Macbeth sees his wife as his equal and therefore has no hesitation in sharing with her the prophecies given to him by the three weird sisters. Learning of these prophecies, Lady Macbeth explains her husband's character, as she understands it in her soliloquy in Act I, scene 5. Believing that if Macbeth had the drive he would be capable of such a murder, but he does not and therefore her assistance is necessary. She tells us a great deal about Macbeth that is true even though she cannot see the entire truth. Lady Macbeth speaks of his flaws and concludes that the prophecies cannot be fulfilled with out her help: "Thou wouldst be great, Art not without ambition, but without The illness should attend it."ÃÂ (I,5,17-19) Lady Macbeth means "ÃÂevil' when she says "ÃÂillness.' She is saying that evil must accompany ambition, and while Macbeth may have ambition he evidently lacks the accompanying evil. Knowing him to be too kind and too sensitive to take the quickest path to achieving the crown she decides she must aid him in this sacrilegious murder if it is to take place. This is the first suggestion of evil in Lady Macbeth and the first of many that would confirm her as his accomplice.
Lady Macbeth wishes to be evil, for all of her feminine qualities to be removed and to be transported to a state where she feels no guilt. Feeling she has to be ambitious for her husband she calls on evil and darkness to cover her actions so she feels no remorse. Whether she is overly ambitious for her husband, has her own desire to be queen or simply wishes to play a part in this unholy deed, Lady Macbeth is eager to contribute to the plans. She is willing to take control and be the drive behind their crime: "and you shall put This night's great business into my dispatch; Which shall to all our nights and days to come Give solely sovereign sway and masterdom."ÃÂ (I,5,66-69) Lady Macbeth tries to convince him that nothing will change unless he acts upon this chance. She willingly wishes to be associated with this murder and hopes to influence his decision with her views, ambitions and persuasiveness. Her efforts would be in vain if these thoughts had not already been in his own mind at some point.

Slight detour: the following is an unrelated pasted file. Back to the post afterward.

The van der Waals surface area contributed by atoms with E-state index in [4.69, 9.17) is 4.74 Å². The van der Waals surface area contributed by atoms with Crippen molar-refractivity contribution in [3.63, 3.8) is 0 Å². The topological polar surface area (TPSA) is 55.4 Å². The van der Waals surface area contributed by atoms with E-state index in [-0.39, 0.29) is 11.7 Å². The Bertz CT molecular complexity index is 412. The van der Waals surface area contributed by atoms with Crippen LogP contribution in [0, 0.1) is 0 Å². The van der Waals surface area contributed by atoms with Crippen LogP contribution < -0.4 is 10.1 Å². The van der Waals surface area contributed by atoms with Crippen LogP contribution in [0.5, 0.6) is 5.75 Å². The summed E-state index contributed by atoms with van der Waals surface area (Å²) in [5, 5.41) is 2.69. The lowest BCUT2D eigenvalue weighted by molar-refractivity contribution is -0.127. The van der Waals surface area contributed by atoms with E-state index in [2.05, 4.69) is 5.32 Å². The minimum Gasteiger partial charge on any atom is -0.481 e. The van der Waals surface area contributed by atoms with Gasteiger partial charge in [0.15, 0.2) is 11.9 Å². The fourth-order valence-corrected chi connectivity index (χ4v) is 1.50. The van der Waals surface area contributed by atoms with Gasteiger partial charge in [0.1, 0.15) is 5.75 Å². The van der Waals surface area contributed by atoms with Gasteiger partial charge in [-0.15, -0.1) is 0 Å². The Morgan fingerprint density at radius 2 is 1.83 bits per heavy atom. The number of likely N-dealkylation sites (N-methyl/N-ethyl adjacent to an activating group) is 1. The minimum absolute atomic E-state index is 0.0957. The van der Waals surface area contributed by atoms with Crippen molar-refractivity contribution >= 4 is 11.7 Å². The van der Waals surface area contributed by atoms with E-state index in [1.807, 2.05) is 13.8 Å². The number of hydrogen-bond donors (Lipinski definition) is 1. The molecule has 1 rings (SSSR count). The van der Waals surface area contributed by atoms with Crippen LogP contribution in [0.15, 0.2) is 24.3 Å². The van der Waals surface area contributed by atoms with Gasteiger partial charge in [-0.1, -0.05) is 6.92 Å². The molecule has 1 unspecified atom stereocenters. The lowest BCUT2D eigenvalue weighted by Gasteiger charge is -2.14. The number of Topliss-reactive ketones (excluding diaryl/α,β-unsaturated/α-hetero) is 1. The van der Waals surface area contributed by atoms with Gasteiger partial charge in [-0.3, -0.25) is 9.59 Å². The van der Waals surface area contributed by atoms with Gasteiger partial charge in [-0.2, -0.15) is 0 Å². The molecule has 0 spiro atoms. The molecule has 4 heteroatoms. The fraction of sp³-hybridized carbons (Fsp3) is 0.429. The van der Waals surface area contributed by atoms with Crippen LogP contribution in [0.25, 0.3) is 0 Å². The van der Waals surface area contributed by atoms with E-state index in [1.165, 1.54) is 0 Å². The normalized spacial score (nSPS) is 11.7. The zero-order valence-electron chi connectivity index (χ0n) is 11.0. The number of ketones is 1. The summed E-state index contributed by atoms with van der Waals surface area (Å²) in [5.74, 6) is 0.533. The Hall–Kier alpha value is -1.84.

Macbeth battles with his conscience in the scenes following up to the murder. It is clear that, if there were no consequences for ones actions, then Macbeth would not be in such a dilemma. It is the consequences for his actions that worry him the most, because he knows it is a great sin. Shaming him into committing murder, he allows his wife to force him into killing Duncan.
About to commit murder, Macbeth is still hesitant. Out of his terror and fear of what he is about to do, he imagines that he sees a dagger. He questions the presence and the reality of the dagger, signifying his guilt.
Art thou not, fatal vision, sensible To feeling as to sight? or art thou but A dagger of the mind, a false creation, Proceeding from the heat-oppressed brain? (2,1,36-39) The dagger is an outward manifestation of his guilty conscience. He questions whether it can be held as well as seen, or is it simply his imagination. He attempts to grab it but fails to, as it's not real. Unlike Lady Macbeth, Macbeth is unsure of the murder. He is so guilty that he becomes mentally affected and sees things like the dagger. This shows he is not totally cold-blooded and heartless.
In my opinion Macbeth is to blame for the murder of Duncan. Not only did he physically carry out the murder, but also he had enough will power to commit the deed. Going against his own conscience he allowed himself to be influenced by is wife and the witches. In the play, Macbeth made it clear that despite his own doubts, fears and guilty conscience he wanted to commit this murder and attain the throne. He may have had his wife's support and aid but ultimately Macbeth committed the murder and is therefore responsible. It is made clear that Lady Macbeth was his accomplice. She should therefore be held accountable for her own actions in Duncan's murder. The witches played no part in the actual killing, nor did they persuade him to commit murder. In my opinion they are not guilty of anything but pretending to see the future. Unlike lady Macbeth, they did not shame him into carrying out such a terrible crime.